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Chancellor Bouchard to retire in April

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Andre Bouchard

WILMINGTON – Chancellor Andre G. Bouchard, who heads the vastly influential Delaware Court of Chancery, announced Tuesday afternoon that he plans to retire effective April 30.

That will open the fourth high-profile judicial appointment in about a year for Gov. John Carney, who has already faced criticism from outside voices over the makeup of the state’s judiciary.

Carney appointed Delaware Supreme Court Chief Justice Collins J. Seitz Jr., the state’s top judge, about a year ago. That promotion – as Seitz was already a Supreme Court justice – led to a trickle-down effect that created appointments for Supreme Court Justice Tamika Montgomery-Reeves and Vice Chancellor Paul A. Fioravanti Jr.

Throughout the latest appointment decisions, the Citizens for a Pro-Business Delaware (CPBD) advocacy group has lambasted the state’s lack of diversity on its top courts and even drawn the attention of civil rights leader Al Sharpton. The CPBD is bankrolled by Phil Shawe, the president and CEO of TransPerfect, a translation service company that was the center of a bitter 2015 Court of Chancery case between Shawe and his ex-partner Liz Elting overseen by Bouchard.

Shawe has continued to fight the ramifications of the Chancery-ordered sale of TransPerfect, hiring celebrity attorney Alan Dershowitz and filing complaints against Bouchard as recently as this Christmas Eve.

“This is a defining moment for the state of Delaware. Hopefully, the next chief chancellor will have a true sense of justice, informed by real world bench and business experience – not white male privilege – and not political connections – perhaps adding diversity to the court. With a fair-minded, even-tempered, and experienced appointee, the Delaware Judiciary has a real opportunity to regain the public’s trust and confidence,” Shawe said in a statement to Delaware Business Times after news of Bouchard’s impending retirement spread.

With the Court of Chancery being the home venue to the legal disputes for the state’s more than 1 million legal corporations, any appointments to the bench are scrutinized by corporate America. It is the judges, who are expected to have a wide degree of business litigation experience, and not juries who hear the cases that involve shareholders, executives, and corporate boards.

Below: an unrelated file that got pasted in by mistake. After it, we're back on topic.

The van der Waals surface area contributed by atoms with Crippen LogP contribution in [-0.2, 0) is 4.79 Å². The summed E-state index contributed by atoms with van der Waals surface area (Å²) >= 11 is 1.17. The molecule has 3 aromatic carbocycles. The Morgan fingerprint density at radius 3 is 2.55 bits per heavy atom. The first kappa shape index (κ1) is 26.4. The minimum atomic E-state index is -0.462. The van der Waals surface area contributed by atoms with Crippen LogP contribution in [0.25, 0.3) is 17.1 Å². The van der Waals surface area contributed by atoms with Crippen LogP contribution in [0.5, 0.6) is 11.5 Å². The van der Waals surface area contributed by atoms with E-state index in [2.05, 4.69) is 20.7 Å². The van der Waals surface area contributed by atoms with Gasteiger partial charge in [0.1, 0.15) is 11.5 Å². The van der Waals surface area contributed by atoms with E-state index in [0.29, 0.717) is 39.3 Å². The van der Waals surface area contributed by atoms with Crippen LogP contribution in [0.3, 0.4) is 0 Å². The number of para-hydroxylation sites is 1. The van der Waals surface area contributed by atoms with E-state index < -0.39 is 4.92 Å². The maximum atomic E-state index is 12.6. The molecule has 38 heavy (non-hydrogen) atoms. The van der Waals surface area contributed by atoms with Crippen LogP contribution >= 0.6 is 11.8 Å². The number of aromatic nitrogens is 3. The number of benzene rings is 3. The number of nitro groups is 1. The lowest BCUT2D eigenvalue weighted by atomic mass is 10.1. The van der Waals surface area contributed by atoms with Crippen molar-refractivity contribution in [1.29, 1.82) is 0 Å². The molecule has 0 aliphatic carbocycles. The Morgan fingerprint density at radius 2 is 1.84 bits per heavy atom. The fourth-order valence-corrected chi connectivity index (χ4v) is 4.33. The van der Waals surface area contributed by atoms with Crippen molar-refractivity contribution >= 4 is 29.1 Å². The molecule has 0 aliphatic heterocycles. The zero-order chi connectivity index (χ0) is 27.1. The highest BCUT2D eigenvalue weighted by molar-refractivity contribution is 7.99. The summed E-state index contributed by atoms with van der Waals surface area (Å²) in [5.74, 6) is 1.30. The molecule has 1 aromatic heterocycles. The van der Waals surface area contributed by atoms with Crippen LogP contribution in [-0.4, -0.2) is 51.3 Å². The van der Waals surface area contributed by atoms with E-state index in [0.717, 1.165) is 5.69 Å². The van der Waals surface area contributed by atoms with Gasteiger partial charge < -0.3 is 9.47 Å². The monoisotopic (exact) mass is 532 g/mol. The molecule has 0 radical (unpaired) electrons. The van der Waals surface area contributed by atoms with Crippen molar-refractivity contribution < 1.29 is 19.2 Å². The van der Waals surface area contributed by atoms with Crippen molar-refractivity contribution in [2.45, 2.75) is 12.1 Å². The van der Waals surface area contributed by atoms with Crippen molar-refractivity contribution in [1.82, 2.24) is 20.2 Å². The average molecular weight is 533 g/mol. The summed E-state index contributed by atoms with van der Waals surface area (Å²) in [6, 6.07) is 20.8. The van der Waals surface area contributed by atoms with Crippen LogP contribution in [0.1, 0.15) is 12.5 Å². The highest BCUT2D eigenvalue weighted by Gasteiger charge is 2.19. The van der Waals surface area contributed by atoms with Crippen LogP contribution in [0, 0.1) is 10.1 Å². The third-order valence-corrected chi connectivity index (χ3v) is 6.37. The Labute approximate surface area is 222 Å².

Bouchard will step down after nearly six years in the top Chancery seat, having been appointed in May 2014 by then-Gov. Jack Markell. During his tenure, Bouchard oversaw the expansion of the Court of Chancery from five to seven officers to hear a growing caseload.

Before his appointment, Bouchard spent 28 years in private practice in Wilmington, including as the managing partner of a corporate and commercial litigation boutique he founded in 1996. He has not announced any specific plans after he retires from the bench, although many of his predecessors end up returning to private practice.

Bouchard said it was “time to step back, enjoy more time with his family, and pursue other interests.” In his retirement letter to Carney, Bouchard called his service “an honor of a lifetime to serve the citizens of Delaware as the steward of this special institution.”

Seitz, who oversees appeals from Chancery on the state’s Supreme Court, commended his colleague in a statement.

“Confronting a court expansion, a burgeoning caseload, and a pandemic, Chancellor Bouchard led the Court of Chancery with humility, imagination, and grace,” he said Tuesday. “We thank him for his public service, and wish him the best in life after the bench.”

“For more than 225 years, the Delaware Chancery Court has been known for its excellence, its stability and objectivity. Chancellor Bouchard has built on that legacy and has served the state of Delaware with distinction,” Carney added in a statement. “During his time on the bench, Chancellor Bouchard also oversaw an expansion of the Chancery Court to keep pace with caseloads as more entities choose Delaware as their legal home. On behalf of all Delawareans, I want to thank Chancellor Bouchard for his leadership.”

By Jacob Owens

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